b−a
where a and b are the parameters of this distribution.

As you can see, every value of n between a and b are equally distributed at the probability of
1
, therefore it is known as uniform distribution. As such, the expected value of random
b−a
a+b
variable N is simply E ( N ) = ; the simple average of the boundaries. The variance of N is
2
( b − a)
2

Var ( N ) = .
12
For a random variable N following uniform distribution with parameter a and b ,
(b − a )
2
a+b
E(N) = , Var ( N ) = .
2 12

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Part 5: Discrete Probability Distribution SOA Exam P/ CAS Exam 1

Example 5.1
You are given that the annual claim frequency of an insurance company is uniformly distributed
between 101 and 150. Find:
1. P ( N ≤ n ) ;
2. E ( N ) ;
3. Var ( N ) ;
4. P ( N < 123) ;
5. P ( N < 136 | N > 120) ;
6. E ( N |135 < N ≤ 140) ;
7. Var ( N |135 < N ≤ 140 ) .

Solution 5.1
1 1
1. f ( n) = = , n = 101,102,…150 . Hence,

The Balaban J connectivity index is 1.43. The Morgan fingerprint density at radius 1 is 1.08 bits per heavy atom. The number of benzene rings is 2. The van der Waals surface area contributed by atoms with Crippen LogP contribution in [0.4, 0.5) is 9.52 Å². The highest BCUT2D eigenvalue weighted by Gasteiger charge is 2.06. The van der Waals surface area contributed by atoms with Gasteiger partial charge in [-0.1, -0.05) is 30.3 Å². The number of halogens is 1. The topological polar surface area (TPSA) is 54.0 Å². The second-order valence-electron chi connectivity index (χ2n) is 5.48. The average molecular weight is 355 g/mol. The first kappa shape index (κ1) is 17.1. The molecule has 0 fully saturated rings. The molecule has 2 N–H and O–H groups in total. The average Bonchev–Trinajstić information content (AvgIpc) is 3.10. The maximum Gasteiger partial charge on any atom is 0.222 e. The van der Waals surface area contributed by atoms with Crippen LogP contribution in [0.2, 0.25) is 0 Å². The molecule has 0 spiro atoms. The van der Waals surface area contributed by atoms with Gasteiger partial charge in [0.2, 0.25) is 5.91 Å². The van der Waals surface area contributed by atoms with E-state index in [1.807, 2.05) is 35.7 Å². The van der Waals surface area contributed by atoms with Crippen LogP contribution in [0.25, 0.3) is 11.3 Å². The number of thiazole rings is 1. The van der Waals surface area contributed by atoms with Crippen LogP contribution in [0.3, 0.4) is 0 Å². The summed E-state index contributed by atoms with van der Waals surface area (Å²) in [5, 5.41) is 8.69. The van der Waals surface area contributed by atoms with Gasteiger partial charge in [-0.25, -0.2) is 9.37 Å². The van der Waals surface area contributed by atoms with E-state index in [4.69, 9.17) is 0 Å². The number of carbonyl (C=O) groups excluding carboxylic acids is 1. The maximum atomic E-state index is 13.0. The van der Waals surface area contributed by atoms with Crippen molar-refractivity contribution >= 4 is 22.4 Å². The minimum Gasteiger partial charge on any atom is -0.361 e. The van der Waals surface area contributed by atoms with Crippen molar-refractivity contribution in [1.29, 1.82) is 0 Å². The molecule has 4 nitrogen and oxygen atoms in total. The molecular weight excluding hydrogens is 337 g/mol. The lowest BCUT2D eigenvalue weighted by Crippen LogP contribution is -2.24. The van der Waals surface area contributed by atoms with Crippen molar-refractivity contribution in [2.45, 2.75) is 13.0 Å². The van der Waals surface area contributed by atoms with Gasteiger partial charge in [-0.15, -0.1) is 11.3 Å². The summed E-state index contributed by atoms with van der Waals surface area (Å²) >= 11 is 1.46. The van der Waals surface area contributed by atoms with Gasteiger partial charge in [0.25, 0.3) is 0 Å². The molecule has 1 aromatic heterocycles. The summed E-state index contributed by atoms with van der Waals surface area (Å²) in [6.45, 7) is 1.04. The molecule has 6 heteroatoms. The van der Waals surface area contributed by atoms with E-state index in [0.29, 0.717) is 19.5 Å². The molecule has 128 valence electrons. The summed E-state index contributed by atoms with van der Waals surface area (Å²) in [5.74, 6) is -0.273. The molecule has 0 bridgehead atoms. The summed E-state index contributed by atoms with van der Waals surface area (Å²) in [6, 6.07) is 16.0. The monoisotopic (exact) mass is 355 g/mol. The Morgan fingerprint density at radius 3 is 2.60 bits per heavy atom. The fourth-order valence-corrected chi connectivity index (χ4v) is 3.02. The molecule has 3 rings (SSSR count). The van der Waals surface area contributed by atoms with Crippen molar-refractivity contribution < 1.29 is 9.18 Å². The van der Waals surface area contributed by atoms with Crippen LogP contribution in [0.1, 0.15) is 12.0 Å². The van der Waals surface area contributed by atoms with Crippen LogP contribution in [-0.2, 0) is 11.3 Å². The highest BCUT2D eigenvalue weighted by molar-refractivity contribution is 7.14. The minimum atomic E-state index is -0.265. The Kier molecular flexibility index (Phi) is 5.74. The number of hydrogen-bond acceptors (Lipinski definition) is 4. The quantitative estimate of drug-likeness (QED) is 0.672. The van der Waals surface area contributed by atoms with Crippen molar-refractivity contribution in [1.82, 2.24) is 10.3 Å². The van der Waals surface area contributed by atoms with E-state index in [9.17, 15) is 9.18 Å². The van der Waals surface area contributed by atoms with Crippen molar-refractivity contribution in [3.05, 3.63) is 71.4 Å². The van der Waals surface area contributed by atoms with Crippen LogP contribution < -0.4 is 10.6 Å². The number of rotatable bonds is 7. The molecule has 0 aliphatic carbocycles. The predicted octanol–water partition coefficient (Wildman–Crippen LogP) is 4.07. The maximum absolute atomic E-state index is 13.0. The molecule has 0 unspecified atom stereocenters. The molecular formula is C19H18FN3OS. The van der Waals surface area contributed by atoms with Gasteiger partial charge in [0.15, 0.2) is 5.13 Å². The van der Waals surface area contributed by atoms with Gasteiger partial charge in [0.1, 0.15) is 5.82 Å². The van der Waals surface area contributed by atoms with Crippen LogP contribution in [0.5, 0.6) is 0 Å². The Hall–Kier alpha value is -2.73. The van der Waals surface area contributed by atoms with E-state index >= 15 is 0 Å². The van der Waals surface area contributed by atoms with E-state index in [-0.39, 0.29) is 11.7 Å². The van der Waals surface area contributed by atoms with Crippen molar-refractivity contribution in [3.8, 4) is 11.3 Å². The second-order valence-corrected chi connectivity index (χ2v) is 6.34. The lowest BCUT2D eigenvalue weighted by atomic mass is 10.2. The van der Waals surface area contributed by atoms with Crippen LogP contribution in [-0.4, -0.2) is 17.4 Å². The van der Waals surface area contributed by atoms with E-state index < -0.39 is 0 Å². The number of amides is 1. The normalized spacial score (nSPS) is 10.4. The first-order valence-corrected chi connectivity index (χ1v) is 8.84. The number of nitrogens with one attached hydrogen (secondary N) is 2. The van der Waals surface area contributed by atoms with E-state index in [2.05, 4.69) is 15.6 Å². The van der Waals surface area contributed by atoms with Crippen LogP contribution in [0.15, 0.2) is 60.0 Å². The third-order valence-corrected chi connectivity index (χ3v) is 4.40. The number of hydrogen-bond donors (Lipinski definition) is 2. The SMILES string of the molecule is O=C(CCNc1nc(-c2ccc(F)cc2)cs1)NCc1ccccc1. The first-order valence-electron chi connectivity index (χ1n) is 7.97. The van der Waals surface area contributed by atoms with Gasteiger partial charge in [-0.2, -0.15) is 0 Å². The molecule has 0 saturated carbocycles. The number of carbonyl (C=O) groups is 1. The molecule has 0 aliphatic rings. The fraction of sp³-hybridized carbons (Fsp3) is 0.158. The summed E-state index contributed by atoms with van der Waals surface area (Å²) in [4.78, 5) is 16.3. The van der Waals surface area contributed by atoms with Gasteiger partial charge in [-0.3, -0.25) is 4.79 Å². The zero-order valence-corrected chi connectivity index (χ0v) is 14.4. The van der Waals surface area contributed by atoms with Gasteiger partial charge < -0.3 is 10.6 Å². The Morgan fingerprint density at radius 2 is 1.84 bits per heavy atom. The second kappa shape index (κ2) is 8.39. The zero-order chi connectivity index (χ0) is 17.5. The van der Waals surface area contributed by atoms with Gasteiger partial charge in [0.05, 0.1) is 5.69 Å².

150 − 100 50
n
1 n − 100
P ( N ≤ n) = ∑ 50 =
i =101 50
, n = 101,102,…150 .

150 + 100 250

2. E ( N ) = = = 125 .
2 2
(150 − 100 )
2
502
3. Var ( N ) = = = 208.33 .
12 12
122 − 101
4. P ( N < 123) = P ( N ≤ 122 ) = = 0.42 .
50
P (121 ≤ N ≤ 135) (13550−100) − (12050−100) 15 1
5. P ( N < 136 | N > 120) = = = = .
1 − P ( N ≤ 120) 1 − ( 50 )
120−100
30 2
6. If N is constrained between 136 and 140, this means that N is uniformly distributed from
140 + 136
136 to 140. Hence, the expected value is E ( N |135 < N ≤ 140 ) = = 138 .
2
7. If N is constrained between 136 and 140, this means that N is uniformly distributed from
(140 − 136 )
2
4
136 to 140. Hence, the expected value is Var ( N |135 < N ≤ 140 ) = = .
12 3

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Part 5: Discrete Probability Distribution SOA Exam P/ CAS Exam 1

Example 5.2
If you are given that the discrete random variable N is uniformly distributed from 1 to 100, derive